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Medium Term Financial Plan 2016 to 2019 is published

14 July 2015

​This Medium Term Financial Plan (MTFP) outlines the government’s income targets and spending limits to 2019 and detailed departmental spending for 2016. The plan is being proposed in two stages to allow time to ensure the States’ reform programme is changing the way services are delivered and savings measures are making permanent reductions in base budgets.

This is the first part of the MTFP. The second part, the 'MTFP Addition', will contain detailed departmental spending for 2017 to 2019, and will be published by the end of June 2016.

The Council of Ministers believes the measures proposed will place Jersey on a path to fiscal balance and address any structural deficit by 2019, in line with advice from the Fiscal Policy Panel.

Strategic priorities

The States agreed to make sustainable public finances one of the priorities as part of the Strategic Plan in April 2015. If the finances of this Island do not continue to be sustainable, then it will not be possible to fund the other strategic priorities.

The Chief Minister, Senator Ian Gorst, said “This plan supports the priorities agreed in the Strategic Plan. It provides investment in the health and social care we will need as our society ages, it funds improvements in our education system so all our children develop the skills they need to achieve fulfilling careers, and it will keep Jersey special by improving our town,  preserving our outstanding natural environment, and investing in our infrastructure.

“It supports our economic recovery by setting aside funding for projects that diversify and grow our economy, and improve productivity. We will support established businesses, encourage start-ups and inward investment. This is how we can create rewarding jobs, increase living standards, and raise the revenue we need to maintain high quality public services.

“We are continuing our reform programme by simplifying processes so they focus on our customers, by using technology to reduce bureaucracy and interact with people more efficiently.  These changes will help us redirect money from current budgets to focus on our strategic priorities.”

Balancing budgets

The Treasury and Resources Minister, Senator Alan Maclean, said “Taking into account our latest income forecasts and our planned programme of investment in priority areas, we need to find a total of £145 million by 2019. This plan outlines how we will fund our priorities and balance our budgets by 2019.

“We are finding staff and non-staff savings of £90 million and holding benefit spending at 2015 levels to save £10 million per year by 2019.  Once we are satisfied that these savings are being delivered, we will introduce a new funding mechanism for our future health and social services, to raise up to £35 million per year.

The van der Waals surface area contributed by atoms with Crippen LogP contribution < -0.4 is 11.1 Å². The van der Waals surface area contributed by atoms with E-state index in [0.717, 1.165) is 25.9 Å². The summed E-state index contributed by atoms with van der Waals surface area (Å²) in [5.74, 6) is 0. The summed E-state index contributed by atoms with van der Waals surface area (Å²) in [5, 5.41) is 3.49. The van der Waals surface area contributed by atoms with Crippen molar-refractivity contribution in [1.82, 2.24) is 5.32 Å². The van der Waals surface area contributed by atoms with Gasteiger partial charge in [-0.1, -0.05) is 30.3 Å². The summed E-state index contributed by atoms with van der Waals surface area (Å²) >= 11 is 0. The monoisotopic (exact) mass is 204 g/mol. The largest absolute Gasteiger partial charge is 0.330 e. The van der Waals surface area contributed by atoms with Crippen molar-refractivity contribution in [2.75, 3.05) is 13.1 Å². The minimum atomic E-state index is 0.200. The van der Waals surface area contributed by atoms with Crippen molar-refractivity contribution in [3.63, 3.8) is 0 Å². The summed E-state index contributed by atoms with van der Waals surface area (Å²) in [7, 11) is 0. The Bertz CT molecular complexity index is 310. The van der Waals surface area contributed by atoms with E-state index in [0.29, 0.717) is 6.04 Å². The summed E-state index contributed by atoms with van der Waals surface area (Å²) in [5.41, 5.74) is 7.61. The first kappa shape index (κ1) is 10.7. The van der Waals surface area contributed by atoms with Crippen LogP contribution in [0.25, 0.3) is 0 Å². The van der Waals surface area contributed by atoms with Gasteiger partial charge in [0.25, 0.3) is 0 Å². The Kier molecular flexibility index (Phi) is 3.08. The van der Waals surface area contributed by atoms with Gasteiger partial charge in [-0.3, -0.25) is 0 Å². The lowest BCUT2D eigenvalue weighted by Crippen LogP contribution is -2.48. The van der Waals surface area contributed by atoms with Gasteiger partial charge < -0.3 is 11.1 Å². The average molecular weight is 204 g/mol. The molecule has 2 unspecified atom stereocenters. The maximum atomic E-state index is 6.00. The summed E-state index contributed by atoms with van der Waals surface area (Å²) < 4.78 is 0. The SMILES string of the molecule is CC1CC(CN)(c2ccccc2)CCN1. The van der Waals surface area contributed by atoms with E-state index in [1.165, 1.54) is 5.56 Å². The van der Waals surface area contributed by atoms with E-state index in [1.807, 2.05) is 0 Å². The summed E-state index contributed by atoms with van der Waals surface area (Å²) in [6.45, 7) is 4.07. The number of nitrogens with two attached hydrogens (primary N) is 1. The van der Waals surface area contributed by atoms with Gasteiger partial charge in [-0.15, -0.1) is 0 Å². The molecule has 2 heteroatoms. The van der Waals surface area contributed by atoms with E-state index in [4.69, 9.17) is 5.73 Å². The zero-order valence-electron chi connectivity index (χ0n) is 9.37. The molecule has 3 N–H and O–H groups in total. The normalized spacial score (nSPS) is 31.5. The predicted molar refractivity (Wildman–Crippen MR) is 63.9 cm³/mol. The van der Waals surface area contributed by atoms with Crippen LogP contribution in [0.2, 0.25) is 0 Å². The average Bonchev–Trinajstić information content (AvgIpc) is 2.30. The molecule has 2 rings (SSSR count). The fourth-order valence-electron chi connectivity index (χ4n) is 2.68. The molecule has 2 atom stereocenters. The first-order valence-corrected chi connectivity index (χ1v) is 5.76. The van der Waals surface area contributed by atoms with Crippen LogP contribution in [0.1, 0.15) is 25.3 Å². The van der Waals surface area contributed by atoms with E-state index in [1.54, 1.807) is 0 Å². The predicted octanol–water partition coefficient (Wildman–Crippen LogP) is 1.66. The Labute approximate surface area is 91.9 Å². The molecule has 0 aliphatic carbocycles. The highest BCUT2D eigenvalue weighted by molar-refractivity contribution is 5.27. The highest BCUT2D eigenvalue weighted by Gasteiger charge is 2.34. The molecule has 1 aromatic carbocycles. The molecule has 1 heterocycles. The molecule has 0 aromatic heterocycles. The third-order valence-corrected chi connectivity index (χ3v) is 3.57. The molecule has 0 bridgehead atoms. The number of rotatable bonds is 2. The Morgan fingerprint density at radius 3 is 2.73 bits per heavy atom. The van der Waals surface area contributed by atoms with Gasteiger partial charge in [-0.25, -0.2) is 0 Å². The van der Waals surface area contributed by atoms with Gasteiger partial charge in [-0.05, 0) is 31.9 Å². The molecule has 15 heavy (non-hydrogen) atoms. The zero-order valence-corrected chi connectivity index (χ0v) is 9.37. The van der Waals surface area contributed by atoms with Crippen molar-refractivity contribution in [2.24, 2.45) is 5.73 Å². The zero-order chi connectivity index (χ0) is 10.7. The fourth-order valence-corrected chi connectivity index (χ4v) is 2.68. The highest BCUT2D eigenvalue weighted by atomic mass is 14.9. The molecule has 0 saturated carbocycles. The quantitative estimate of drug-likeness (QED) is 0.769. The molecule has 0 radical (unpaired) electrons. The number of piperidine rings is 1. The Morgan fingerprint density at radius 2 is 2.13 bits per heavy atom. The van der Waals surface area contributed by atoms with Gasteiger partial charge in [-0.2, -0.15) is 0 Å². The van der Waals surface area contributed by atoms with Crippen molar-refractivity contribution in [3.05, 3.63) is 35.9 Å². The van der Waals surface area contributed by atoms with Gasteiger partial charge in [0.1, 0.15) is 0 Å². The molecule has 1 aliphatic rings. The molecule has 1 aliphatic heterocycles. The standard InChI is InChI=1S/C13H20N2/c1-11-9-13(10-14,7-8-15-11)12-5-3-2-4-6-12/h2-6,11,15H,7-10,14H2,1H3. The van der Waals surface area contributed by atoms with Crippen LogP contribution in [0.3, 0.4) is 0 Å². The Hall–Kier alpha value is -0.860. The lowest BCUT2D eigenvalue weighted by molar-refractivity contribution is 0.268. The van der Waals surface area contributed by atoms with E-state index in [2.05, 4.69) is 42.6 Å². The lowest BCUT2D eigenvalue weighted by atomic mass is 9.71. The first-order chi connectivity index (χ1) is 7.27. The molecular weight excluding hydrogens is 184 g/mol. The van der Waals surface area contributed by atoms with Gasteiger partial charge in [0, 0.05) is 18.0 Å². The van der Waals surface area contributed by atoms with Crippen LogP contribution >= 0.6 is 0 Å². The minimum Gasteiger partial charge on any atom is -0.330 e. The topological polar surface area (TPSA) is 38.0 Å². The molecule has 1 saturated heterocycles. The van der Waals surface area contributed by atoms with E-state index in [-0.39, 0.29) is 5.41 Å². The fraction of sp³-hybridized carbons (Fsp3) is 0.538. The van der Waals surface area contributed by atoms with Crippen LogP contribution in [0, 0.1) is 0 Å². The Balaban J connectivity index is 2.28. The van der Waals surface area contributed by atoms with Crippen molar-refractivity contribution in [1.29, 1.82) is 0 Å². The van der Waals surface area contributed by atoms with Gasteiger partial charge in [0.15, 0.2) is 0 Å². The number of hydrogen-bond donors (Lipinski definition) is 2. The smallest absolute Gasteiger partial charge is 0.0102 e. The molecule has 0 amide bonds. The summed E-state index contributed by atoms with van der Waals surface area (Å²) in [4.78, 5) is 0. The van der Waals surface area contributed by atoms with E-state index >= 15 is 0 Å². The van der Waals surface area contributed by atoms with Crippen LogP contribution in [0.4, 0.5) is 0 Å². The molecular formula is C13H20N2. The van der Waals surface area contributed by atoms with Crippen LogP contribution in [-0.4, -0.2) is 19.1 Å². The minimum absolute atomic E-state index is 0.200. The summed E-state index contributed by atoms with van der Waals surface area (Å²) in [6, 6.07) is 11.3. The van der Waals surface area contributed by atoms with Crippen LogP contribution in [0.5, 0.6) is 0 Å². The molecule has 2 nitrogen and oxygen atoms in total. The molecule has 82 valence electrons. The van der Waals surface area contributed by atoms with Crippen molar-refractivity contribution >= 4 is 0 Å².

“We are also looking to raise £10 million per year by 2019 through user pays charges for services like liquid and solid waste. This will be done once the reform programme has started to demonstrate further efficiencies and sustainable savings.  Similar charges are already made elsewhere, to pay for services, improve environmental outcomes and manage demand. In this way, we will balance our budgets.”

Ministers believe this plan strikes a balance between investing the available resources in the priority areas agreed in the Strategic Plan, supporting economic recovery, raising productivity and improving our public sector.

Headline Figures

Up to £40 million of additional annual funding for health and social services by 2019.

Up to £9 million of additional annual funding for education by 2019. £50 million shortfall forecast in the 2015 Budget was managed in 2015 by various short term measures. This gap will be closed permanently by 2019.

£70 million will be withdrawn from the Strategic Reserve to cover short term spending requirements, like our capital spending programme.

The taxpayer contribution made to the Social Security Fund to support the pension costs of lower earners will be fixed at £65 million in each year of the plan, saving a total of £20 million.

These withdrawals will fund £20 million for redundancies to reduce future staff costs; £7 million each year for e-Government and the reform of our public sector; £168 million for capital projects, including more than £55 million for Les Quennevais, Grainville, and St Mary’s Schools; and a drawdown provision of up £20 million to invest in projects that promote productivity, skills, jobs and economic growth.

£30 million will be withdrawn from the Health Insurance Fund for extra investment in health over the next four years.

£10 million reduction in benefit costs, maintaining overall benefit spend at the 2015 level to be achieved by :

  • extra Income support payments for lone parents to be phased out
  • Christmas bonus scheme to close at the end of this year, with some of the savings used to improve the 65+ health scheme for low income pensioners
  • maintaining income support rates at their 2015 level for 2016 and simplifying the treatment of income under income support rules

These changes are aimed at promoting financial independence and ensuring public money is well targeted.

Infrastructure spending

£168 million will be spent on capital projects in the next four years. The largest expenditure over the period will be:

  • Transport and Technical Services have £43 million allocated for infrastructure and  will use most of this on a new sewage works
  • more than £55 million for Les Quennevais, Grainville and St Mary’s Schools
  • £21 million to replace essential IT systems
  • £8 million for the next phase of the Prison Improvement programme (when sufficient resources are available in the Criminal Offences Confiscation Fund)

Draft Medium Term Financial Plan 2016 to 2019

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